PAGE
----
Prom means financial strain for some students

Garden Themed Business InfographicPhoto: Sponsor Sara-Jane Shepherd talks finances with the prom committee members during their morning meeting on April 25.

This year’s junior and senior prom will be held on May 5 at the AT&T conference center, 40 minutes away,  in West Campus Austin from 7:30 to 11:30 p.m.

Floral Design students will be designing and decorating the venue with the help of their teacher, Ms. Trussell.

“Because the theme is enchanted forest, we are going to do heavy greenery and some pops of color with flowers,” Mrs. Trussell said. “It should take, with all of the classes, less than a week to prep.”

Prom tickets were originally listed at $50 each and are set to increase $10 every week approaching prom; including an additional $10 fee for sophomores attending with an upperclassman.

“I feel the price of prom tickets is becoming too high, and it becomes even more unfair since the price is raised every week,” sophomore Cassie Martin, who will be attending prom with an upperclassman, said.

According to Visa Inc.’s survey, American families spend an average of $900 for all of the components of attending prom.

“I feel like sometimes they’re unjustified in the way they price [tickets],” junior Riley Borneman said.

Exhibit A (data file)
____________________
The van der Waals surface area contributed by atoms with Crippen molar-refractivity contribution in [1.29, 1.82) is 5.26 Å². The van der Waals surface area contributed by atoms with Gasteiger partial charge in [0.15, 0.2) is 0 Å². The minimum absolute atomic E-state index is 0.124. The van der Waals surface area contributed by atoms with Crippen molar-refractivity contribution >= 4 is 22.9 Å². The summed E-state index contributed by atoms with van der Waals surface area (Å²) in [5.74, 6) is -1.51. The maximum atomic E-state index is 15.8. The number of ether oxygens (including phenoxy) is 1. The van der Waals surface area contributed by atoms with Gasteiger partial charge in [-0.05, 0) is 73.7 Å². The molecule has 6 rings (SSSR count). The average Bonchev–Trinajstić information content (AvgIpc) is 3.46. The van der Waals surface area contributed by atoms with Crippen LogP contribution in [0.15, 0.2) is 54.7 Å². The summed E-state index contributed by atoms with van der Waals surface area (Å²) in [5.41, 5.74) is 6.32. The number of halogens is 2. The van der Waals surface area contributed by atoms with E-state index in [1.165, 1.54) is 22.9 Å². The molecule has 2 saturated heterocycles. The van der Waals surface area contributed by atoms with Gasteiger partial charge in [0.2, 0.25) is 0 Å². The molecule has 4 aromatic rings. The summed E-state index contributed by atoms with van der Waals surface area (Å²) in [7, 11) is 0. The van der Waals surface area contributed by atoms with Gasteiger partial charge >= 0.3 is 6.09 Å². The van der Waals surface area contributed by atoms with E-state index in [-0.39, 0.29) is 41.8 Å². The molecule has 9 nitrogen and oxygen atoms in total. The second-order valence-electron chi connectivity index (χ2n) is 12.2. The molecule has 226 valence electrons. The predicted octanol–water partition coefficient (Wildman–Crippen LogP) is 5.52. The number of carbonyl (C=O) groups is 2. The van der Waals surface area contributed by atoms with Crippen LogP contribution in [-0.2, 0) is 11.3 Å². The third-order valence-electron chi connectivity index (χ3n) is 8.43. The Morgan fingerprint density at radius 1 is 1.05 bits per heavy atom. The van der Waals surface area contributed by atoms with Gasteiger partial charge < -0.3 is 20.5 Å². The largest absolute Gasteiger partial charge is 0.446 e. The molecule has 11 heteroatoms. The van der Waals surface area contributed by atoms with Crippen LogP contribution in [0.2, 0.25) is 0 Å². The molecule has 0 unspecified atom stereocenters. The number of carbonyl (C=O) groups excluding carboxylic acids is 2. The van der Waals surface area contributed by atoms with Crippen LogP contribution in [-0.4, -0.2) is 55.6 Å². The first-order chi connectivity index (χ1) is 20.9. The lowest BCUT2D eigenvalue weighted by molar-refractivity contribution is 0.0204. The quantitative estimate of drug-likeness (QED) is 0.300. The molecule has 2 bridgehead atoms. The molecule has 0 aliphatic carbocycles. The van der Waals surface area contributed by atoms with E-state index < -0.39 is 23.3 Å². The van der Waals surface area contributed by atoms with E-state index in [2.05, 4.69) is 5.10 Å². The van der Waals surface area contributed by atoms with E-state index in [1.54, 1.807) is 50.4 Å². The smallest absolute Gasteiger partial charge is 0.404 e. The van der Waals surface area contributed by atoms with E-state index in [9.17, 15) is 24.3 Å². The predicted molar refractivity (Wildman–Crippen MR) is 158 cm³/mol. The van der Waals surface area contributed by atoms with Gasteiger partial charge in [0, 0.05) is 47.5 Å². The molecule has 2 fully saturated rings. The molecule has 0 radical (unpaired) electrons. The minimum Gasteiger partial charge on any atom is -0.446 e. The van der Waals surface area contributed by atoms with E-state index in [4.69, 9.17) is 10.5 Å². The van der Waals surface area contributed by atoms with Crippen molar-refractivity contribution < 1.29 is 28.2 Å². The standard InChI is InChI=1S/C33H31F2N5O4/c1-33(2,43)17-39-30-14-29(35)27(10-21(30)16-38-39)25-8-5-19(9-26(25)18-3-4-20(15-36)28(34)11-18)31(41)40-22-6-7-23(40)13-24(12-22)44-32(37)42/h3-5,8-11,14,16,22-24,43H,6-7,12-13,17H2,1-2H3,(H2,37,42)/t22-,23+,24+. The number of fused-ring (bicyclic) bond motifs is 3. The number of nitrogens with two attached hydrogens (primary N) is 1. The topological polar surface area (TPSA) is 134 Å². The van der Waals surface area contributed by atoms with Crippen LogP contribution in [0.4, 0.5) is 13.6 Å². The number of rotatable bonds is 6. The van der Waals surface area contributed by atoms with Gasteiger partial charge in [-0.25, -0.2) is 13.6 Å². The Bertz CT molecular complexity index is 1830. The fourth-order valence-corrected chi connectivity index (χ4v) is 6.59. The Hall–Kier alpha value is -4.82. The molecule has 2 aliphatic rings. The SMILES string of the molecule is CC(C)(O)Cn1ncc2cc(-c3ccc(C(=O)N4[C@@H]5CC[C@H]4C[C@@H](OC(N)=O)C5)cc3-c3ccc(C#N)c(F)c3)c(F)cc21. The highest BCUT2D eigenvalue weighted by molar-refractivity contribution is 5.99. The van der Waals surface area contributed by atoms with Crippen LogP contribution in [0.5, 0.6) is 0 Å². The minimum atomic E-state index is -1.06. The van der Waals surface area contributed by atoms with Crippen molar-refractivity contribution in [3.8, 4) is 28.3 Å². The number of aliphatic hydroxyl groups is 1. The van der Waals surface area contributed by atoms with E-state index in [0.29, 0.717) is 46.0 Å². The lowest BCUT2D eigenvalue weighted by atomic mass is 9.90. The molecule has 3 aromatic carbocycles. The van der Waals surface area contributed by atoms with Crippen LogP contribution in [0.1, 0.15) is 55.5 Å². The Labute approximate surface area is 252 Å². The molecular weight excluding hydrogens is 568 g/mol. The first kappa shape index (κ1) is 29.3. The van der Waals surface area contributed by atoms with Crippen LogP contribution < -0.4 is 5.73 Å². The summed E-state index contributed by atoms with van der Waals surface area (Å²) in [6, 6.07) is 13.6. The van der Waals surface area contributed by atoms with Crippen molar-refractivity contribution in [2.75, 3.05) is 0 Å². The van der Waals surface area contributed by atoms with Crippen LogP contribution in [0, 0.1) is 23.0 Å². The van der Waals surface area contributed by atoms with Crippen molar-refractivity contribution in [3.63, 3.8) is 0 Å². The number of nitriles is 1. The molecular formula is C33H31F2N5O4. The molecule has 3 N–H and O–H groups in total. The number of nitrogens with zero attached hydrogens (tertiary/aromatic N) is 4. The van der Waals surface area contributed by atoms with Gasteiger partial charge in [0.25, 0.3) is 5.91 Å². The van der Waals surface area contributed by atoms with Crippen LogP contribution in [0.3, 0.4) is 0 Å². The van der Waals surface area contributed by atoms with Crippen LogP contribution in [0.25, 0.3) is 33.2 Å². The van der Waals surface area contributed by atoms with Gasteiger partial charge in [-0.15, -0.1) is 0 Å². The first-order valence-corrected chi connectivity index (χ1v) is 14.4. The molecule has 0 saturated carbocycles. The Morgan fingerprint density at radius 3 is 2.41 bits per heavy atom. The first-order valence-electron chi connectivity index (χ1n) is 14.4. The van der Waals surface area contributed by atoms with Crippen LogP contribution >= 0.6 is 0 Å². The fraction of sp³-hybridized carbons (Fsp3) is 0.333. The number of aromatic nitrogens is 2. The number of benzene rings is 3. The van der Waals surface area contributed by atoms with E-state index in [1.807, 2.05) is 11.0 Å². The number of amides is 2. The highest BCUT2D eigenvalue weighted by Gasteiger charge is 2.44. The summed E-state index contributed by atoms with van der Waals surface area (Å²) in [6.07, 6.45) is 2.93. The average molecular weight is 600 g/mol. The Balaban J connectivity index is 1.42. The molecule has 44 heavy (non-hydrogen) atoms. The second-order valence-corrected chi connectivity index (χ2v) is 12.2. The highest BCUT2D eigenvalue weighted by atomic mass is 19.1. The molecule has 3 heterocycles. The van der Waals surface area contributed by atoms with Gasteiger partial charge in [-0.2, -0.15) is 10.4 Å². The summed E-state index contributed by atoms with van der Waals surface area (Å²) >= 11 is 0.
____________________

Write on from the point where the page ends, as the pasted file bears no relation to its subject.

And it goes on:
The recent rise of “promposals” has contributed to the cost of the prom experience; according to the same survey, U.S. students, on average, spend about one third of their budget on the proposal.

“I definitely think it is too expensive,” Martin said. “I know it could be hard for some to go due to the prices.”

Organizations such as the Giving Gown Foundation, located in Houston, TX, plan to provide prom dresses and accessories to students who otherwise would not be able to afford to attend school formal events.

“We are dedicated to promoting confidence and self-esteem to high school girls and strive to help them attend their formal events in style, regardless of their financial circumstances,” the foundation stated via their website.

Close to a fourth of the student body is expected to attend this year’s prom.

“I’m spending upwards of $500 on prom,” Bourneman said. “Overall, I do believe the price of prom is worth it.”

Written by Tessa Stigler

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